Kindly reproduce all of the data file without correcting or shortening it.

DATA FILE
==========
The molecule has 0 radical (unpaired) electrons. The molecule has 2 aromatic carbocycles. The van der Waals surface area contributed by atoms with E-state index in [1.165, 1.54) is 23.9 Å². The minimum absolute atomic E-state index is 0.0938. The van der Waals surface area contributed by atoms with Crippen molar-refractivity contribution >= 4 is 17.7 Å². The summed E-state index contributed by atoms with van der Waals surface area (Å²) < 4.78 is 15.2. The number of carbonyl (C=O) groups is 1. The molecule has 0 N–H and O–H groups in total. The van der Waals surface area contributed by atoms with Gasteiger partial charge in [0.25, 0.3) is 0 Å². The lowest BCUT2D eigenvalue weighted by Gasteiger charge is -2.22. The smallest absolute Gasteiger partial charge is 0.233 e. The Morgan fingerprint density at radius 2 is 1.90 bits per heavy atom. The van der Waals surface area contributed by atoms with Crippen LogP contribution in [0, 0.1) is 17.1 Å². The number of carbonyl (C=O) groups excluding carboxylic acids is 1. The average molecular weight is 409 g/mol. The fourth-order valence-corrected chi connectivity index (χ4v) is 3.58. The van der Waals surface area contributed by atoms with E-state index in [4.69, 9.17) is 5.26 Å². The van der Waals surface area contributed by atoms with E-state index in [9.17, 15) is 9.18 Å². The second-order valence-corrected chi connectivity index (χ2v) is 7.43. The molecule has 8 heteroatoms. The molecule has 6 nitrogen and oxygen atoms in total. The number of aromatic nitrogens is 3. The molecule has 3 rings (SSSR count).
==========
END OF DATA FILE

The molecule has 0 radical (unpaired) electrons. The molecule has 2 aromatic carbocycles. The van der Waals surface area contributed by atoms with E-state index in [1.165, 1.54) is 23.9 Å². The minimum absolute atomic E-state index is 0.0938. The van der Waals surface area contributed by atoms with Crippen molar-refractivity contribution >= 4 is 17.7 Å². The summed E-state index contributed by atoms with van der Waals surface area (Å²) < 4.78 is 15.2. The number of carbonyl (C=O) groups is 1. The molecule has 0 N–H and O–H groups in total. The van der Waals surface area contributed by atoms with Gasteiger partial charge in [0.25, 0.3) is 0 Å². The lowest BCUT2D eigenvalue weighted by Gasteiger charge is -2.22. The smallest absolute Gasteiger partial charge is 0.233 e. The Morgan fingerprint density at radius 2 is 1.90 bits per heavy atom. The van der Waals surface area contributed by atoms with Crippen LogP contribution in [0, 0.1) is 17.1 Å². The number of carbonyl (C=O) groups excluding carboxylic acids is 1. The average molecular weight is 409 g/mol. The fourth-order valence-corrected chi connectivity index (χ4v) is 3.58. The van der Waals surface area contributed by atoms with E-state index in [4.69, 9.17) is 5.26 Å². The van der Waals surface area contributed by atoms with E-state index in [9.17, 15) is 9.18 Å². The second-order valence-corrected chi connectivity index (χ2v) is 7.43. The molecule has 8 heteroatoms. The molecule has 6 nitrogen and oxygen atoms in total. The number of aromatic nitrogens is 3. The molecule has 3 rings (SSSR count).